After such neglect of, and disobedience to, the voice of reason and conscience, a nation becomes harder and less alive than before to high moral considerations. If won to the path of rectitude at all, thereafter, it must be by means of a purer light than which first brought right convictions and inclinations to the national mind and heart. We speak, then, fellow-citizens, at an auspicious moment. Conviction has already seized the public mind. Little argument is needed. We shall appeal rather than argue; and we may well implore an attentive hearing for our appeal. The nation is still in tears. The warm blood of your brave and patriotic sons is still fresh upon the green fields of Shenandoah. Mourning mingles everywhere with the national shout of victory; and though the smoke and noise of battle are rolling away behind the southern horizon, our brave armies are still confronted in Georgia and Virginia by a stern foe, whose haughtiness and cruelty have sprung naturally from his long and undisputed mastery over men. The point attained in the progress of this war is one from which you can if you will


view to advantage the calamities which inevitably follow upon long and persistent violation of manifest duty; and on the other hand, the signs of final triumph enable you to anticipate the happy results which must always flow from just and honorable conduct. The fear of continued war, and the hope of speedy peace, alike mark this as the time for America to choose her destiny. Another such opportunity as is now furnished in the state of the country, and in the state of the national heart, may not come again in a century. Come, then, and let us reason together.

We shall speak, it is true, for our race,--a race long oppressed, enslaved, ignored, despised, slandered, and degraded; but we speak not the less for our country, whose welfare and permanent peace can only result from the adoption of wise and just measures towards our whole race, North and South.

Considering the number and the grievous character of the wrongs and disabilities endured by our race in this country, you will bear witness that we have borne with patience our lot, and have seldom troubled the national ear with the burden of complaint. It is true that individuals among us have constantly testified their abhorrence of this injustice; but as a people, we have seldom uttered, as we do this day, our protest and remonstrance against the manifold and needless injustice with which we are upon all sides afflicted. We have suffered in silence, trusting that, though long delayed, and perhaps through terrible commotions, the hour would come when justice, honor, and magnanimity would assert their power over the mind and heart of the American people, and restore us to the full exercise and enjoyment of the rights inseparable from human nature. Never having despaired of this consummation so devoutly wished, even in the darkest hours of our history, we are farther than ever from despairing now. Nowhere in the annals of mankind is there recorded an instance of an oppressed people rising more rapidly than ourselves in the favorable estimation of their oppressors. The change is great, and increasing, and is viewed with astonishment and dread by all those who had hoped to stand forever with their heels upon our necks.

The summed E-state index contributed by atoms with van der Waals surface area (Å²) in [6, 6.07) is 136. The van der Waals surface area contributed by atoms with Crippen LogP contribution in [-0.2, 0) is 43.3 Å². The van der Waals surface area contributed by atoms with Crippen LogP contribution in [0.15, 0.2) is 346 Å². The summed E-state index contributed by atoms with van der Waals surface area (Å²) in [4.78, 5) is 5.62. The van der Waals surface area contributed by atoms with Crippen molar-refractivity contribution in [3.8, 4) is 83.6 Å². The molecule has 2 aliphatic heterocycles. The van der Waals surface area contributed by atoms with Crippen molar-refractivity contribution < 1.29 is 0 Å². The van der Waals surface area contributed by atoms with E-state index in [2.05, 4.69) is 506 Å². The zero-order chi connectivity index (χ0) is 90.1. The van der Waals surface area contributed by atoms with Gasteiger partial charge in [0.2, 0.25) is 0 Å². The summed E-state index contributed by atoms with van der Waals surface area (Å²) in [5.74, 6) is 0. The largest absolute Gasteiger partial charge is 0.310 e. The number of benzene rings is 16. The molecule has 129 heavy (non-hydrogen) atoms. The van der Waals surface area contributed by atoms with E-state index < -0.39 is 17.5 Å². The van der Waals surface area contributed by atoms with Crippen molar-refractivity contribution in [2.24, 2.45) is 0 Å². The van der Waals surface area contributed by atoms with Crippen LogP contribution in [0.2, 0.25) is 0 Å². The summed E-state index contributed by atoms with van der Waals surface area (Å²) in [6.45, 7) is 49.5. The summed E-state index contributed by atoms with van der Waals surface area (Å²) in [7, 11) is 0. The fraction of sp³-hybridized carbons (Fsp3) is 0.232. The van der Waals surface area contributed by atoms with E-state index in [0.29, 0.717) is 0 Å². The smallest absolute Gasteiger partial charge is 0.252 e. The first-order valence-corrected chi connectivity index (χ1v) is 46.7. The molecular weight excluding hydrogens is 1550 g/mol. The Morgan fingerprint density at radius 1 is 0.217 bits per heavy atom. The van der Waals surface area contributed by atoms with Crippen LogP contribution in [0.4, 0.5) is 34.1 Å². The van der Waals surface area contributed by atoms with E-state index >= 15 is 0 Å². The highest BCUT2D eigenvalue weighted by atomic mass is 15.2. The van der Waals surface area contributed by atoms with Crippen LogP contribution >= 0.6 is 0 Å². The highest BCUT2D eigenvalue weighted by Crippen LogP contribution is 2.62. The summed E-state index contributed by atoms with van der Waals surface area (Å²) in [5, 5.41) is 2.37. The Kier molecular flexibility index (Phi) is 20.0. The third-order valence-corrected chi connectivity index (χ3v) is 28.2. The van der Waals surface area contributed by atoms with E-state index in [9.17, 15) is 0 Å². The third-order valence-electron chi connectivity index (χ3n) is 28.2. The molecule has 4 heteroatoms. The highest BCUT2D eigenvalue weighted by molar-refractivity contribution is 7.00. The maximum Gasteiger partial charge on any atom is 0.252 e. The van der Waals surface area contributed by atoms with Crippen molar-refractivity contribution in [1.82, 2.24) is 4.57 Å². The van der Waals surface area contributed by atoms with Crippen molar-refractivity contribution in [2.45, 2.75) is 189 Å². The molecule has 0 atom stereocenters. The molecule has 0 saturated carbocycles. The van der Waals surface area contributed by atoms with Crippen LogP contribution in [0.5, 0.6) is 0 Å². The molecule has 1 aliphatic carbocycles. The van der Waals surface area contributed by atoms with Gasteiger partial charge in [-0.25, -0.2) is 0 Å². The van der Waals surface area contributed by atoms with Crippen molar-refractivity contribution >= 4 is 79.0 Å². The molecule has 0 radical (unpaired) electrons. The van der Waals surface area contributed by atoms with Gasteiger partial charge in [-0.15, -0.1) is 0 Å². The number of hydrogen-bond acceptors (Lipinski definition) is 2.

Nevertheless, while joyfully recognizing the vast advances made by our people in popular consideration, and the apparent tendency of events in our favor, we cannot conceal from ourselves, and would not conceal from you, the fact that there are many and powerful influences, constantly operating, intended and calculated to defeat our just hopes, prolong the existence of the source of all our ills,--the system of slavery,--strengthen the slave power, darken the conscience of the North, intensify popular prejudice against color, multiply unequal and discriminating laws, augment the burdens long borne by our race, consign to oblivion the deeds of heroism which have distinguished the colored soldier, deny and despise his claims to the gratitude of his country, scout his pretensions to American citizenship, establish the selfish idea that this is exclusively the white man’s country, pass unheeded all the lessons taught by these four years of fire and sword, undo all that has been done towards our freedom and elevation, take the musket from the shoulders of our brave black soldiers, deny them the constitutional right to keep and bear arms, exclude them from the ballot-box where they now possess that right, prohibit the extension of it to those who do not possess it, overawe free speech in and out of Congress, obstruct the right of peaceably assembling, reenact the Fugitive-slave Bill, revive the internal slave-trade, break up all diplomatic relations with Hayti and Liberia, reopen our broad territories to the introduction of slavery, reverse the entire order and tendency of the events of the last three years, and postpone indefinitely that glorious deliverance from bondage, Which for our sake, and for the sake of the future unity, permanent peace, and highest welfare of all concerned, we had fondly hoped and believed was even now at the door.